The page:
Shareholders of advertising company WPP Plc protested Chief Executive Officer Martin Sorrell's 70.4 million-pound ($102.5 million) pay, with about 33% of investors giving a thumbs-down to his compensation for last year.
Mr. Sorrell, Britain's highest-paid CEO, has become the focus of investor concerns over U.K. executives' pay during the current annual meeting season, in which a majority of shareholders of companies like BP Plc, Smith & Nephew Plc and Paysafe Group Plc have voted against remuneration arrangements.
The vote was the biggest protest against Mr. Sorrell's compensation since 2012, when 60% of shareholders objected. The outcome is non-binding, but the 2012 vote prompted changes to WPP's pay policies. Wednesday's vote also follows a report this week revealing large ad agencies profiting from rebates they receive from advertisers, challenging the industry to make its practices more transparent.
Shareholder advisory groups like Hermes Equity Ownership Services Ltd., ShareSoc and the Local Authority Pension Group called for investors to oppose Mr. Sorrell's pay, though ISS Proxy Advisory Services recommended supporting the package.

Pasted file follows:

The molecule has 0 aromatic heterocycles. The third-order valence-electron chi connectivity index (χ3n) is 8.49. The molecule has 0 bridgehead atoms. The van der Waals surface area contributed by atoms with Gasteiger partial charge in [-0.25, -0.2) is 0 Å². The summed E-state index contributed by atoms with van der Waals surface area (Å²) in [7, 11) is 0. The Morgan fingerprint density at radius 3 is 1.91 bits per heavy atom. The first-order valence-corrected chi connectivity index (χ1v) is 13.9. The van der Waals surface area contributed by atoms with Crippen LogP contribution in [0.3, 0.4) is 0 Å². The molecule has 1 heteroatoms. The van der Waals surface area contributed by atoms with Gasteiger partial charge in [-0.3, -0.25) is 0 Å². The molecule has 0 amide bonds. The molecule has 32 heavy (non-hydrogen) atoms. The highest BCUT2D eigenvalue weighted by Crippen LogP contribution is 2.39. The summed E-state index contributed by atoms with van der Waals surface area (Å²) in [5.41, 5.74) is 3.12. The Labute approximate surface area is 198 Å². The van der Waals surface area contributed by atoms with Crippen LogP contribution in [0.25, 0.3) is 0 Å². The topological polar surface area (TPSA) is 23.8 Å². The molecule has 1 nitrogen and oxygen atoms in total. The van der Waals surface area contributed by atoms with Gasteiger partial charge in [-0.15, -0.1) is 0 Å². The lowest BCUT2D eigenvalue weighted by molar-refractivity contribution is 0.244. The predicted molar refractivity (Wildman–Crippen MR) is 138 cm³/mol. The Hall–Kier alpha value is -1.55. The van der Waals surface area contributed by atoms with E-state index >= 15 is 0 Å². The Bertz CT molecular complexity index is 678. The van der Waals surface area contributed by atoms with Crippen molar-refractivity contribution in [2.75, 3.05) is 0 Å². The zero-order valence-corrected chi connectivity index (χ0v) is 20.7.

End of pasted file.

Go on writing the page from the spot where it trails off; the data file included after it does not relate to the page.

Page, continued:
Mr. Sorrell received the payout based on the performance of WPP, the world's largest advertising company. Most of the sum consists of an incentive plan linked to financial targets.
WPP, whose agencies include Ogilvy & Mather and Young & Rubicam, says the amounts paid to Sorrell and other company executives reflect the superior returns generated for investors. Sorrell's compensation rose from about 43 million pounds a year earlier.
This year is the last under WPP's current incentive plan. A new plan will cap Mr. Sorrell's total annual compensation at 19.3 million pounds, starting with his 2017 pay.
WPP, along with other ad agency companies, is under fire from U.S. advertisers, which this week accused them of arranging rebates, which they neither disclose nor pass to their clients, when they buying large blocks of media.
A report commissioned by the New York-based Association of National Advertisers doesn't name ad agencies or clients, but it throws a light on obscure practices in media buying, a source of high-margin profits for the industry.